We would like to alert our surgical colleagues to the potential of obtaining false positive FDG-PET/CT ( 18 F-Fluorodeoxyglucose Positron Emission Tomography/Computed Tomography) results in the presence of tuberculosis.
The most common cause of false positive FDG-PET study in clinical oncology setting is the uptake of 18 F-FDG ( 18 F-Fluorodeoxyglucose) in the areas of infection and inflammation; with the increasing application of this molecular imaging technique in various cancers there is growing appreciation of this among the PET interpreting physicians . This has prompted investigators from various centres across the world to carry out full-fledged prospective evaluation study to re-ascertain the usefulness and the true accuracy of FDG-PET/CT imaging in different malignancies.
Recently, a 17-year-old male, with a diagnosis of papillary carcinoma of thyroid, who had undergone total thyroidectomy and radioiodine ablation 2 years previously, presented with a history of recent onset left supraclavicular adenopathy. He had no other systemic symptoms and the stimulated serum thyroglobulin level was 0.4 ng/ml. The whole body radioiodine scan was negative for any disease focus. While an excision of the palpable adenopathy was being contemplated, a whole body FDG-PET was carried out, parallel to ultrasonography of the neck, to rule out any other focus of non-iodine avid disease in the rest of the whole body.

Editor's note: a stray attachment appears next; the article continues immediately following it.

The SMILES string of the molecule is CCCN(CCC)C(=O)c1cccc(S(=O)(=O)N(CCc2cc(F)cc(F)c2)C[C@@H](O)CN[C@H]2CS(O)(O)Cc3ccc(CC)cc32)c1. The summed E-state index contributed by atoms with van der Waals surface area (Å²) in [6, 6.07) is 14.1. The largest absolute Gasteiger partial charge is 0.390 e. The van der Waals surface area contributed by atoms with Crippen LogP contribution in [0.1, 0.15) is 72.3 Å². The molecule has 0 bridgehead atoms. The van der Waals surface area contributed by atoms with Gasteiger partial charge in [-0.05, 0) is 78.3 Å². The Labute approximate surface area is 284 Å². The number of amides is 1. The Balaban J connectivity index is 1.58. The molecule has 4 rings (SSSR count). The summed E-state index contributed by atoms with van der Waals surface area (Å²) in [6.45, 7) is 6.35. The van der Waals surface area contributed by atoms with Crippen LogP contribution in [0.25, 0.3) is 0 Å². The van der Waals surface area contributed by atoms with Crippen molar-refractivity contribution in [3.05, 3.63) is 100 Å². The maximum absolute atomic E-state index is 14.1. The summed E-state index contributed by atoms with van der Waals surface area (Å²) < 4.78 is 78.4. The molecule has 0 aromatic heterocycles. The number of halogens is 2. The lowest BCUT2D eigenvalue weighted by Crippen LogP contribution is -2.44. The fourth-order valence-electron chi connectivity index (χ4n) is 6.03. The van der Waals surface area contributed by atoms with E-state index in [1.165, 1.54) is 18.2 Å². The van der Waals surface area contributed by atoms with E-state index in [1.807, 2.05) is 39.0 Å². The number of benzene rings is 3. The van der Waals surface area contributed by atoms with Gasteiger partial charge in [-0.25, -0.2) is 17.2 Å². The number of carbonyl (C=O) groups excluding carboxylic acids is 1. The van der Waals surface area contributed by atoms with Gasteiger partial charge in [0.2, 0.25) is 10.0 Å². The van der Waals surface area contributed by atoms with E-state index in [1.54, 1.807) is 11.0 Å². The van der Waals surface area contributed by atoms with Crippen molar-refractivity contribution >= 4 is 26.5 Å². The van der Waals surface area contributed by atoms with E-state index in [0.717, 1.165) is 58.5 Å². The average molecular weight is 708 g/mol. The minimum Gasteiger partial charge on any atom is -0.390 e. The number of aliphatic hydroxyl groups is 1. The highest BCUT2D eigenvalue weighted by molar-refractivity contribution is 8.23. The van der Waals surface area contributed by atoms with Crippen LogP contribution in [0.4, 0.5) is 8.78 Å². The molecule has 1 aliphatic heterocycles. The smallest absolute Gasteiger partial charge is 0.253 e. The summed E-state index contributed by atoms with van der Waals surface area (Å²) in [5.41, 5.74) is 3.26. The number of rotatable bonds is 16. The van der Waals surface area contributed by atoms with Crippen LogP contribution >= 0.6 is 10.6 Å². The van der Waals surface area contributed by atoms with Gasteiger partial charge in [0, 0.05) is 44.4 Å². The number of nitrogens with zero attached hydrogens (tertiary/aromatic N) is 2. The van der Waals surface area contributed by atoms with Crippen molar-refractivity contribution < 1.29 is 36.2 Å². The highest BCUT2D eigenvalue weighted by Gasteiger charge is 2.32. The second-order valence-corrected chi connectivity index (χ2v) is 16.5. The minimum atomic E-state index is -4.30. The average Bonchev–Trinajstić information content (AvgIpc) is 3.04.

A FDG-PET scan was completed ( Fig. 1 a and b) which found intense FDG uptake in the nodal conglomerate (SUVmax 8.96) in the left supraclavicular area and two tiny foci in the right supraclavicular area. Ultrasonography (USG) of the neck demonstrated confluent lymph nodal mass on left side at level IV and in the supraclavicular area. Also noted was 3 small subcentimeter sized nodes at right level III along jugular vein. An USG guided FNAC (ultrasonography guided fine needle aspiration cytology) smear of the nodes revealed epithelioid granuloma in necrotic background indicating granulomatous inflammation consistent with tuberculosis ( Fig. 2 ).